To celebrate Science Week this year, we wanted to create an event that would bring the College community together and show that there was no limit to our ambitions – with so many of our past science students going on to great scientific careers, we wanted to show that the sky was the limit – literally!
So the idea of sending a teddy bear up to the highest levels of the atmosphere was born, along with vast amounts of research and planning. Mr Fisher, our Senior Lab Technician led the research efforts. We knew we would need a large weather balloon, filled with helium and in due course, a 1kg latex balloon and parachute arrived in the College. We then started thinking about the electronics that would be needed to record the flight and the accompanying telemetry data. We were fortunate to have in the College a year 11 student, Harry, who is a hugely talented coder, and, having bought the essential elements for the Raspberry Pi computer and associated sensors, Harry soldered them together, wrote the code to operate them and tested them thoroughly at ground level.
The engineering maestro that is Mr Kempin then laser-cut the platform that Teddy and the computer would sit on, and 3D-printed the computer housing. We were ready to go, and just needed the weather to play ball…
We looked at specialist forecasting sites, that told us not only what the weather was doing down here at ground level, but more importantly, what the winds were doing in the stratosphere. Our initial planned launch at the end of Science Week had to be cancelled as the winds were blowing completely the wrong way. We were patient and saw a window of opportunity at the very end of the term. The forecasts predicted Teddy landing in northern France or Belgium, and we made final preparations to launch. This included getting permission from the Civil Aviation Authority and notifying air traffic control of our activities. Once the paperwork was complete, we were ready to go.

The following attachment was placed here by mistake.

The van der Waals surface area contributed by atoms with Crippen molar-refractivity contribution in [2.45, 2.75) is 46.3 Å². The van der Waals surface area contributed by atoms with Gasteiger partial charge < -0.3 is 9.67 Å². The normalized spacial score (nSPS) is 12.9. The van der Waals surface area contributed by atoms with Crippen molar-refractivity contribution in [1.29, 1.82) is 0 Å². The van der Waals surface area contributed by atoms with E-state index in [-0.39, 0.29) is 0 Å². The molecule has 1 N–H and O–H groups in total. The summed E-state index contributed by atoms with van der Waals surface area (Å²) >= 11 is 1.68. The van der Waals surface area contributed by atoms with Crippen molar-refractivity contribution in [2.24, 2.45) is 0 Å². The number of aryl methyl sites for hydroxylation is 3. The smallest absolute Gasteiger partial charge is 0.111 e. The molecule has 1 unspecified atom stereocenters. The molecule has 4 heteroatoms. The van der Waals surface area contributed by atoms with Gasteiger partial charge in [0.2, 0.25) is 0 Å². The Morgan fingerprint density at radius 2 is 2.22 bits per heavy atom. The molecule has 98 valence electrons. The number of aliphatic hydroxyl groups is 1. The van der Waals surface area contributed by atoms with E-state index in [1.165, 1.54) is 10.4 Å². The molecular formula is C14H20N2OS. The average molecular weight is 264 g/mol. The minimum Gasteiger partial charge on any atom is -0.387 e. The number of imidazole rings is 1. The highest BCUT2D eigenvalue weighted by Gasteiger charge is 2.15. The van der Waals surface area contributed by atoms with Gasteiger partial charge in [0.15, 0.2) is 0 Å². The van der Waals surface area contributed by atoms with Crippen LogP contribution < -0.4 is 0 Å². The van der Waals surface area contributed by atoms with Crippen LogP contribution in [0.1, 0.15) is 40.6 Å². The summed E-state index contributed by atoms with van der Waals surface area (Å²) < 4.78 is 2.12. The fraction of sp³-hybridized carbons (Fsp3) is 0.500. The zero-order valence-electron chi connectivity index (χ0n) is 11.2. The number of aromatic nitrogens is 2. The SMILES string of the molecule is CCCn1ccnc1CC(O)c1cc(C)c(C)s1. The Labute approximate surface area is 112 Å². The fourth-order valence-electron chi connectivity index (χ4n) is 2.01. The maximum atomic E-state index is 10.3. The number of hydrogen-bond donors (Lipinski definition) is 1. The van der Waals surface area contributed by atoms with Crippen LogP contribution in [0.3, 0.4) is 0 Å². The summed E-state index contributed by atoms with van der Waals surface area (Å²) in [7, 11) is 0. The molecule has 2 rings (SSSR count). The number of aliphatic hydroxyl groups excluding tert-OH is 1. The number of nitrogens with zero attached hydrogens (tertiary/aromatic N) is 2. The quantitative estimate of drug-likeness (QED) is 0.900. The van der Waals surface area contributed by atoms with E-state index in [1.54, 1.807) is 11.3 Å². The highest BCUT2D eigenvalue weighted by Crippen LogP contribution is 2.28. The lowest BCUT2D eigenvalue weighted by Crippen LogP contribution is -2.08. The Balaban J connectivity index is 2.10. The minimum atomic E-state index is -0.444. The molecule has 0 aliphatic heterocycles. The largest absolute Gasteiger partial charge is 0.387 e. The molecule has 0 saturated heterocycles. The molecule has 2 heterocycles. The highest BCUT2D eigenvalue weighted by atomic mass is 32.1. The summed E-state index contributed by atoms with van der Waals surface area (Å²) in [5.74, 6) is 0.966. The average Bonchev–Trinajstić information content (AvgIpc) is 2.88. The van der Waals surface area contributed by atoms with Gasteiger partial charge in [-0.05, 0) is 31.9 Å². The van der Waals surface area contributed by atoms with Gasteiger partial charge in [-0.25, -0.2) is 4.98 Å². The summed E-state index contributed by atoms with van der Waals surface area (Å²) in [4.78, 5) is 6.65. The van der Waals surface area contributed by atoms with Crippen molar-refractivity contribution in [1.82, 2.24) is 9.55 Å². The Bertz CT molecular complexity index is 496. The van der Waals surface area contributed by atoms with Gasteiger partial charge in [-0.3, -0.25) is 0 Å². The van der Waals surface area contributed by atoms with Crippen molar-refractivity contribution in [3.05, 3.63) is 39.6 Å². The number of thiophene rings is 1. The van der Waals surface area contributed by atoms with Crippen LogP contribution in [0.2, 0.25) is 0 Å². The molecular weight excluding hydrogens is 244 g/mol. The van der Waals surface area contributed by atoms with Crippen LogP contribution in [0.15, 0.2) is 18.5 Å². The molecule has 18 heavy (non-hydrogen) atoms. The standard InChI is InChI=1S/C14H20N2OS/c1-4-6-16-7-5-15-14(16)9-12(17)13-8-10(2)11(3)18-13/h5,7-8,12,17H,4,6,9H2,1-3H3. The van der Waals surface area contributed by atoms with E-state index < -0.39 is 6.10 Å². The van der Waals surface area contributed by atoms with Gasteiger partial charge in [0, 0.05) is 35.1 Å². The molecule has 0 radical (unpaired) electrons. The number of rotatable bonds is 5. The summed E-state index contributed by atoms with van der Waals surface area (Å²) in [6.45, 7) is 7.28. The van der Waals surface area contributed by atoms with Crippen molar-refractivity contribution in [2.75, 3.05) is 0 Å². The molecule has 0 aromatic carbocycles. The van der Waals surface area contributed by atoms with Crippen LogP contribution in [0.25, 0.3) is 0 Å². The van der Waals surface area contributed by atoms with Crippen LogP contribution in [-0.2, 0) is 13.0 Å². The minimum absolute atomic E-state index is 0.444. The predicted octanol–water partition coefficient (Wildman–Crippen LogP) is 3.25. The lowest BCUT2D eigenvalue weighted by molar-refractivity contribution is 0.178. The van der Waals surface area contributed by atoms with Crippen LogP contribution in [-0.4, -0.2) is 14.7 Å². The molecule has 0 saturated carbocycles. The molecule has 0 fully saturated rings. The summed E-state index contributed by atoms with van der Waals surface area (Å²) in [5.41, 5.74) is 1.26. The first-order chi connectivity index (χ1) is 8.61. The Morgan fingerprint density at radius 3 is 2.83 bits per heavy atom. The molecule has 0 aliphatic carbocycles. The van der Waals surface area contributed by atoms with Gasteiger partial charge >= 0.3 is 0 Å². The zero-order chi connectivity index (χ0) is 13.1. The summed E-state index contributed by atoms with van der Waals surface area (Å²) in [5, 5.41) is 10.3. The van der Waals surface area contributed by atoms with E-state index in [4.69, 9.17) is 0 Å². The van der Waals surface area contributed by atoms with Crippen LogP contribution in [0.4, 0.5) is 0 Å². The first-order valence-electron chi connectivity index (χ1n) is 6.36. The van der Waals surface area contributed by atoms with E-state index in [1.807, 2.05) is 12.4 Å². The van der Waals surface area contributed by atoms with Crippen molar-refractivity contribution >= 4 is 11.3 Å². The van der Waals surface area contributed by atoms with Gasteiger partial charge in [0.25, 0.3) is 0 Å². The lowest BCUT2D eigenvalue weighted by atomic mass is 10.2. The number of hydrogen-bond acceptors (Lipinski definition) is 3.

The day of the launch was breezy, and it was a challenge to precisely measure the weight of the balloon in these conditions. (The more Helium we put into the balloon, the lighter it became, and this was the mechanism we needed to use to ensure the correct volume of gas was used to inflate the balloon.) This proved to be a critical factor in what happened next!
After one or two false starts, Teddy Armstrong was launched from the College at 2.30pm on Wednesday 5 April. Hundreds of students came out to count down the launch, and cheer him off on his journey, watching him ascend serenely into the skies above Ipswich. Exactly as planned, the balloon initially headed north, going over Portman Road and the town centre, before the winds higher in the atmosphere sent it initially east, and then south over the North Sea.
Minutes after the launch, I drove off on the chase, with Mrs Briffa and our son Louis (Year 1), keen to race the balloon to Europe and retrieve it wherever it landed. We were prepared with wellies, ladders, a pole and anything else that we thought might be helpful if it landed in an awkward spot!
Base Camp at St Jo’s were receiving data from the balloon and tracking its progress. The ascent rate seemed higher than we originally planned, but the direction of travel was exactly what we expected. As I was driving through Kent en route to the Channel Tunnel, we could see that we had overtaken the balloon and were expecting to be in Belgium before Teddy.
However, sad news awaited us when we came out of the tunnel in France. The higher-than-expected ascent rate of the balloon meant that it had reached its target altitude of 30,500m too early. At such a high altitude, and with such low atmospheric pressure, the balloon will have expanded to a diameter of over 7m, until it eventually burst. All our plans had involved this burst happening over land in Europe, but it happened about 30 miles off the coast of Kent. Teddy’s parachute deployed exactly as intended, but even so, it was not able to drift Teddy far enough to reach the shoreline, and the balloon seems to have landed in the sea.
Mindful that this was always going to be a risk with our coastal location, we had taken steps to ensure that as much as possible on the balloon and platform was biodegradable and natural and would not create microplastics or harm ocean life. Teddy was also clearly marked with the school’s name and contact details, so anyone who finds him in the future will be able to get him home again.
While we were not able to complete the adventure the way we wanted to, there are a great many positives from this experience. We successfully sent a St Jo’s teddy to an altitude of 30,500m, four times the height of Mount Everest and 2.5 times higher than an airliner. He was accompanied by a computer designed and built in-house by one of our students. And, as he sailed up into the sky above the College, students across the College community came together to wish him well, knowing that for them too, the sky is the limit.